He should never forget, well we may say. Let him be haunted into his grave, and beyond. But have you ever been guilty of a wrong — just guilty, no excuse? Have done anything that mattered, and could not be overlooked for convenience? Have you wished for forgiveness that was not reasonable, only kind? If you have any thought that brings you shame, can you not wish with the murderer that forgiveness could be complete? Oh, that the crime were erased, that the harm were undone, that the hurt were unfelt! Would that anything could cancel what once has been done! If there were any small reparation that might, if done over again so many times, at last diminish the mountain of my fault!
But there is no freedom, is there? I have invented and presumed the experience of the wrongdoer and the wronged. I have given no proof that someone forgiven cannot walk away free forever from any guilty thought. But I feel secure in having imagined so. I have begun this journey considering forgiveness as the act by which a person who has been wronged consents and commits to remember no more the wrongdoing, and also the state when the wrongdoer has been freed from any recollection of his misdeed. Having searched, I cannot find this thing. Instead I have found that even when a man is let go free without any retribution for his crime, even when he is willingly pardoned to suffer no material consequence, there is nothing to expunge his deed save the decay of human memory. And what redemption is the death of memory? When the victims are all dead do the criminals all go unpunished? The feebleness of the mind is not the fulfillment of forgiveness. Where there is living memory the remembrance of guilt is near at hand.
This runs hard against the description of forgiveness captured in Psalm 103:12:
“as far as the east is from the west,
so far has he removed our transgressions from us.”
Yet the life of David the Psalmist bears witness to my meaning. David had many wives, and the corruption of this followed him through his life. One of his sons raped one of his daughters; then, as David did nothing, one of his other sons killed the first. As David still did nothing, this sond went on to raise a rebellion against his own father, in which he was then killed. David’s first son of his infamous wife Bathsheba died as a direct consquence of David’s sin; but so also did other sons of David. How far was David’s sin taken from him? Shortly after he died his regent son killed another of David’s sons, again because of a woman.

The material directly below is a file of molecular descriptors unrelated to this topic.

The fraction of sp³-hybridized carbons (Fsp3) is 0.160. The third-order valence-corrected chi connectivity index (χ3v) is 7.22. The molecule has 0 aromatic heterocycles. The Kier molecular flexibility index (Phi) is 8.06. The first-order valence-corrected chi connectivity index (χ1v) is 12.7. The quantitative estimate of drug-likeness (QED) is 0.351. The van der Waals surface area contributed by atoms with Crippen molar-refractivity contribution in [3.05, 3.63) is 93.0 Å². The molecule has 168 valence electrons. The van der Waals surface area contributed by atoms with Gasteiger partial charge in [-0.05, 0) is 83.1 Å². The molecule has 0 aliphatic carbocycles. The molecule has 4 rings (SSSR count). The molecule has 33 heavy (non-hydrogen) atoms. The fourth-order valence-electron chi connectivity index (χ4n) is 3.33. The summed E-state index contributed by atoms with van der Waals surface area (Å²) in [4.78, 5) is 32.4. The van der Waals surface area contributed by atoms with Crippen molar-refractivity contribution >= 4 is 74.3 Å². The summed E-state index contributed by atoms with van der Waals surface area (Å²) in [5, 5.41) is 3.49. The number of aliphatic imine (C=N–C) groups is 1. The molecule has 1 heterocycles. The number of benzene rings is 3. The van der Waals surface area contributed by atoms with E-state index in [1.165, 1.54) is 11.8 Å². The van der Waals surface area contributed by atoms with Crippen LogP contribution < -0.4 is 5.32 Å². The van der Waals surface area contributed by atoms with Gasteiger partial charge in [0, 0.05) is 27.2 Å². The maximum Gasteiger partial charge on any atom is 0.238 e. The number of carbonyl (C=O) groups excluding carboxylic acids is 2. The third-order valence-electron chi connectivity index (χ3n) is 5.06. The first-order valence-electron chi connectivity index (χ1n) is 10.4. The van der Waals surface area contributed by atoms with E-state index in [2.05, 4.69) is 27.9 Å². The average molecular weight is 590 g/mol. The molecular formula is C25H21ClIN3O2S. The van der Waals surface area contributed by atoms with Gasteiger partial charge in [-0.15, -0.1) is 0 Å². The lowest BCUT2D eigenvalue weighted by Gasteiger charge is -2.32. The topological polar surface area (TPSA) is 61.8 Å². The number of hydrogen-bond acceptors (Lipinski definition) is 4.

If David believed in the infinite forgiveness he sung about, then, it could not have been in his own life. Indeed, to have a crime the penalty of which fairly paid, the consequence of which has been made of no significance at all, and the memory of which has been laid aside willingly and joyfully and not by natural force; to accomplish all these you must have the all-sufficient substitution of Christ and the continuing life of the redeemed, who do not inherit a moment in time contingent on a thousand guilty acts of their forbearers, who are fully capable of remembering and fully capable of seeing what, after all, man hath wrought–nothing, absolutely nothing. For it is not that God makes up for the bad things bad men have done to each other by punishing the one good man who ever walked the earth; the total redeeming work of God is not quantitatively equal to our sin, but qualitatively greater than it, like the death of a man for the sin of a sparrow.
True forgiveness, then, can only be granted by God. Those who pledge forgiveness on this earth, in true apprehension of what that means, are not actually at that time abrogating the guilt; they are making a statement of faith about the work of God yet to be completed. They are saying, in effect, “For I consider that the sufferings of this present time are not worthy to be compared with the glory which shall be revealed in us” (Romans 8:18). Forgiveness is after all an anticipatory transaction, a borrowing against a future state; thus merely human forgiveness that banks on forgetfulness mimics what it can never attain, substituting the inability to remember for the ability to redeem.
The forgiveness that we can neither give nor get has already been obtained, but not by human mercy. God is “just and the justifier of the one who has faith in Jesus,” the only one who can make any sin of man of no effect. When we look at forgiveness in our lives and find it wanting, the bloodstain of what we have done still shadowing our lives, we might conclude that God has left us in our wretchedness without hope. But we ought to conclude that he has not finished in us the glory of his hope.